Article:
Victim Perspectives and Criminal Justice

  • Kerstin BraunEmail author
Part of the Palgrave Studies in Victims and Victimology book series (PSVV)


The two main traditional criminal theories, non-consequentialist and consequentialist theories, also frequently referred to as retributive and utilitarian theories, were developed to explain the basic underpinnings of, and reasons for, criminal law and punishment. They aim to justify state-based criminal justice in relation to the consequences for the defendant and for society on the whole. The theories have impacted the development of many domestic legal systems and their criminal justice responses to certain issues. While the two schools have been subject to criticism from varying perspectives, the chapter does not directly enter this aspect of the debate. Instead, it focuses on whether and how the theories in their classical form relate to victims of crime. This is done with a view to examining the possible impact of said theories on the general role of victims in national criminal justice. Subsequent analysis turns to more contemporary criminal theories developed with victims and their role in criminal justice systems in mind. Finally, the chapter ponders what the impact of criminal theory could be on the understanding of, and attitudes towards, crime victims in national justice systems today.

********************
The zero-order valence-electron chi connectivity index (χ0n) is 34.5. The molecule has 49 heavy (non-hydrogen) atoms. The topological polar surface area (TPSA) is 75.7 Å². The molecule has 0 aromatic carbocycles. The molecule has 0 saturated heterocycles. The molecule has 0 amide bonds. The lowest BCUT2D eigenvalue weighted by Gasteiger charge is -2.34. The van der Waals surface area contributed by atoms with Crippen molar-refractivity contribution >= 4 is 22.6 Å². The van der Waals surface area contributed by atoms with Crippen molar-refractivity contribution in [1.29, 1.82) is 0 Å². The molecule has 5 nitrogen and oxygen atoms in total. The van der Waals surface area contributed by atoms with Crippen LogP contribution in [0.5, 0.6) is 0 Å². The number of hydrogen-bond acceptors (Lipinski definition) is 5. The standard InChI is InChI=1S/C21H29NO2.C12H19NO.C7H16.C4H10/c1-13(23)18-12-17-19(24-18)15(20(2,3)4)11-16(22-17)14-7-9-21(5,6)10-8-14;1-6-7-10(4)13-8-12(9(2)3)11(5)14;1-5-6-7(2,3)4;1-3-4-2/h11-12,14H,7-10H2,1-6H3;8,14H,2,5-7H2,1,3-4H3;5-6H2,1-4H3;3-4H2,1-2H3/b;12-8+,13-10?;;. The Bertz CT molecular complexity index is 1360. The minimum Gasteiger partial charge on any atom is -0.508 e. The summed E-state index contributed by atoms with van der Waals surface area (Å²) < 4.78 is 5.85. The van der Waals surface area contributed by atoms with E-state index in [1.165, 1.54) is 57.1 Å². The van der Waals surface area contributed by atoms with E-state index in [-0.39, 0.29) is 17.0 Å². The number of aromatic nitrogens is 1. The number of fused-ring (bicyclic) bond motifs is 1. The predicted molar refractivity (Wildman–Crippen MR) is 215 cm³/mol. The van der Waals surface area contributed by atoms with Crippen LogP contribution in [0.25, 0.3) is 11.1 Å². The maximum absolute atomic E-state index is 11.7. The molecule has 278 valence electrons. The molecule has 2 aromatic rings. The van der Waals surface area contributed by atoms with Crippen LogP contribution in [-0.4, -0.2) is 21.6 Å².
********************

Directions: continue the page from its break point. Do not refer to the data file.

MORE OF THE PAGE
Retributivism Utilitarianism Restorative justice Expressive criminal theory Consequentialist Non-Consequentialist 


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Copyright information

© The Author(s) 2019

Authors and Affiliations

  1. 1.University of Southern QueenslandToowoombaAustralia

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